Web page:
(Illustration by Alex Angelich, University Communications)
James Bond sipping a martini.
Beyoncé dropping her latest album and creating an internet sensation.
A young hipster grabbing cold brew coffee from the corner shop or scouring the internet for the perfect pair of shoes.
All of these are examples of the power of “cool” – that indescribable mystique that holds so much cultural capital. Most people, and nearly every brand, want to be cool. But how do they get there?
University of Virginia Darden School of Business professor Lalin Anik can help.
Anik, whose research focuses on marketing and consumer behavior, wanted to understand more about what makes a product cool and how brands capitalize on that. Along with Darden graduate Johnny Miles and Ryan Hauser, an MBA candidate at the Yale School of Management, she authored an article, “A General Theory of Coolness,” and a case study on the topic, both through Darden Business Publishing.
The case study, in fact, centers on Mr. Bond and a partnership with Heineken that swapped the superspy’s signature martini for the Dutch beer in the 2012 franchise film, “Skyfall.”
“James Bond could be seen as an archetype of cool,” Anik said. “I was curious about how characters or brands like that create coolness, and if a partnership with Heineken – which does not really fit the Bond image – could change that.”
The Heineken partnership does not appear to have hurt “Skyfall” too much. It hit more than $1 billion in global ticket sales and was one of the highest-grossing films in the history of Sony Pictures. But it gave Anik, Miles and Hauser plenty to think about.
Anik explains more below.
Q. What defines coolness?
A. We identified three traits that are indispensable to coolness: autonomy, authenticity and attitude. Autonomy, arguably the most important dimension of coolness, refers to a lack of conformity or conventionality – being seen as independent or rebellious. Authenticity is simply being seen as true to one’s personality or, in the case of a brand, true to a mission or purpose. Attitude refers to that catch-22 of being cool without seeming as though you are trying to be cool. This is a challenging one for brands.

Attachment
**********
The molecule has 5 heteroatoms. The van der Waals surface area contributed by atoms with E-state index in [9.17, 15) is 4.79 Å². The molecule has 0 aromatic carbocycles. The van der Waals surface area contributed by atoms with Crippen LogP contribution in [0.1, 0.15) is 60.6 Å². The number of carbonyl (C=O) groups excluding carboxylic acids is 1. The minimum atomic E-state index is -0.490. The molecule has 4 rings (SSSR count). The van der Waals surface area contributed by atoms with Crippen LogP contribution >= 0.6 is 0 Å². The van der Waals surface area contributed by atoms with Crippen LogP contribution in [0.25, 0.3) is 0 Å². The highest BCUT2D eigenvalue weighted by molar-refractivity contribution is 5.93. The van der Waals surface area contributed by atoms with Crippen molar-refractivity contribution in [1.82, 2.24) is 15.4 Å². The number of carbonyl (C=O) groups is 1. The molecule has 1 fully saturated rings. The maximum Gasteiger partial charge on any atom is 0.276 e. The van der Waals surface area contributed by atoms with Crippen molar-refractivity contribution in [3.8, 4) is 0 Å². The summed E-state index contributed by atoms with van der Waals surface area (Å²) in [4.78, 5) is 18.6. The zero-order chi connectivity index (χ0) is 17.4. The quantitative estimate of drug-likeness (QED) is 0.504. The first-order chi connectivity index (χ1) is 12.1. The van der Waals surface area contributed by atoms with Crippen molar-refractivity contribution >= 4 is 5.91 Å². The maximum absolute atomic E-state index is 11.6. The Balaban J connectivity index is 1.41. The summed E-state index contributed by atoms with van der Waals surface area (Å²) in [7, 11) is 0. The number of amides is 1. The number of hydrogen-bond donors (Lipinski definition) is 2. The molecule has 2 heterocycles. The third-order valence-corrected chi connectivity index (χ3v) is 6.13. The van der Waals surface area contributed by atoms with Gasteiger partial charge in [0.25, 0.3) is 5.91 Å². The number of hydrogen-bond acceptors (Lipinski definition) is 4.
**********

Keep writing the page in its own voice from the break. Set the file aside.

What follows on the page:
Finally, a fourth trait – association – is not essential to coolness, but it’s certainly helpful. That refers to association with a particularly cool brand, place or person – such as a celebrity spokesperson.
Q. What are some pitfalls companies or brands might encounter when they are trying to be cool?
A. There are certain norms that consumers see as illegitimate, and breaking those norms can work in a company’s favor. Breaking more legitimate norms, on the other hand, is less helpful.
Virgin Airlines is a good example of this. They broke away from the normally strict, businesslike tone of airline messaging by being animated and funny, while staying squarely within safety regulations and other norms that consumers are understandably concerned about.
In order to work, the product needs to be at least as functional as the mainstream norm. For example, spherical water bottles might seem cool, but they are impractical to hold and carry. We don’t need our Q-tips, Band-Aids or table salt to be “cool” – we just need those products to function well.